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PHP 101 (part 14): Going to the Polls
Create an online voting system with PHP and MySQL

| Burning Questions |

The first application is fairly simple. It's a polling system for a web site, one which allows you to quickly measure what your visitors think about controversial issues (Kerry versus Bush, to-mah-to versus to-mae-to, that kind of thing). This online polling mechanism is fairly popular, because it lets you find out what your visitors are thinking, and makes your web site more dynamic and interactive.

I'm sure you've seen such a system in action on many web portals, and have a fairly clear mind's-eye picture of how it works. Nevertheless, it's good practice to write down exactly what the end product is supposed to do before you begin writing even a single line of code (geeks call this defining requirements).

1. There needs to be a mechanism by which the user can view a question, and then select from a list of possible answers. This "vote" then needs to be captured by the system, and added to the existing tally of votes for that question.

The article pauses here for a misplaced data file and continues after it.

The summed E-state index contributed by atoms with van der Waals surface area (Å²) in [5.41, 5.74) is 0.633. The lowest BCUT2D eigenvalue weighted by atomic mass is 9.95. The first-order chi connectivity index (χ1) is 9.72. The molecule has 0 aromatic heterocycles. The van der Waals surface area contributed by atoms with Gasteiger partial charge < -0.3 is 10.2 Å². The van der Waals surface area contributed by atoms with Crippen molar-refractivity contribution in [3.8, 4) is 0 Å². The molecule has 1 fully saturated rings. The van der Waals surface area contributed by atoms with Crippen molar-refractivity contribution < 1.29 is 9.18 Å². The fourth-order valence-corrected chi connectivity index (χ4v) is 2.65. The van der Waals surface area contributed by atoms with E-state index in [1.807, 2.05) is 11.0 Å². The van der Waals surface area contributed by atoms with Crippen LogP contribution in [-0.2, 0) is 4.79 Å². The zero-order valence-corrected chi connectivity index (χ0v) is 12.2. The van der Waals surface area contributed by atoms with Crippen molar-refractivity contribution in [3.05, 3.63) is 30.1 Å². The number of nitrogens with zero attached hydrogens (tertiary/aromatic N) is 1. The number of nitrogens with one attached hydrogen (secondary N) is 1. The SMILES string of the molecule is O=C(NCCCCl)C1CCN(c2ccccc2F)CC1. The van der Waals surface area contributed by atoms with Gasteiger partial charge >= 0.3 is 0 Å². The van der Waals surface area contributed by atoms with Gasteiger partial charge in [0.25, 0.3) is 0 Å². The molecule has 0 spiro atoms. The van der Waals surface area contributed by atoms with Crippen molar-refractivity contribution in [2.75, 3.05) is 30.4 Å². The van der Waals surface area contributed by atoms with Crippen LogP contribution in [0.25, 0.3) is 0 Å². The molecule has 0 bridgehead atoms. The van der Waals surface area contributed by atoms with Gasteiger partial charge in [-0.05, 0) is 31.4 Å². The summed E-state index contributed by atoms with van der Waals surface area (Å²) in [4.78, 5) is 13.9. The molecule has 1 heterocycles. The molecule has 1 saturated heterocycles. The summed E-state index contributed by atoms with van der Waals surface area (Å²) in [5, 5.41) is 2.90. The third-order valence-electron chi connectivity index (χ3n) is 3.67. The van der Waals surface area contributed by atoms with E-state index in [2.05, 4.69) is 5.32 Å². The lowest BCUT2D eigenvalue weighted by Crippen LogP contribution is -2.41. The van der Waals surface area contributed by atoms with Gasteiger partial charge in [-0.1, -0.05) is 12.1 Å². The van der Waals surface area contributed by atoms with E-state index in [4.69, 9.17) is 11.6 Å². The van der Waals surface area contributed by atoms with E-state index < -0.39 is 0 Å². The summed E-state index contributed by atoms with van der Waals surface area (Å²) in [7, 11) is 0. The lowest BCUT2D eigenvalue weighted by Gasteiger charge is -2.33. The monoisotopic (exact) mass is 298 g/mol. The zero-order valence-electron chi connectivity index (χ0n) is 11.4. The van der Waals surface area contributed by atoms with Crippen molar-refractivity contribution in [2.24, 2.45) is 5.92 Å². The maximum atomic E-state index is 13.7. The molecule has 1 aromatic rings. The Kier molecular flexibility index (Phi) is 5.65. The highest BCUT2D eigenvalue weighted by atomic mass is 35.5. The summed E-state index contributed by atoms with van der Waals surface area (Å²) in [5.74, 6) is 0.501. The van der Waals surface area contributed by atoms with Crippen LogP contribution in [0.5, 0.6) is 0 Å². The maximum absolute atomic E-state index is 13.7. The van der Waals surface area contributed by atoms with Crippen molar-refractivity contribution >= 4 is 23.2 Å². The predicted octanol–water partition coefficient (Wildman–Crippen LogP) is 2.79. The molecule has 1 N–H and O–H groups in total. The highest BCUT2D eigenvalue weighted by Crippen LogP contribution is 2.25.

2. There needs to be a way for the site administrator to add new questions, or delete old ones. A MySQL database is a good place to store these questions and answers, but the administrator may not necessarily be proficient enough in SQL to change this data manually. Therefore, a form-based interface should be provided, to make the task simple and error-free.

3. Obviously, there also needs to be a way to view reports of the votes submitted for each question and its answers. The report would contain a count of the total votes registered for a question, as well as a breakdown of the votes each answer received.

An important question here is: Does it make sense to fix the number of available choices for each question? In my opinion, it doesn't, because the number of available choices is likely to change with each question. It's better to leave this number variable, and to allow the poll administrator to add as many choices per question as appropriate. We can, however, define an upper limit on the number of possible choices for each question - for argument's sake let's say five.

With this basic outline in mind, the next step is to design a database that supports these requirements.

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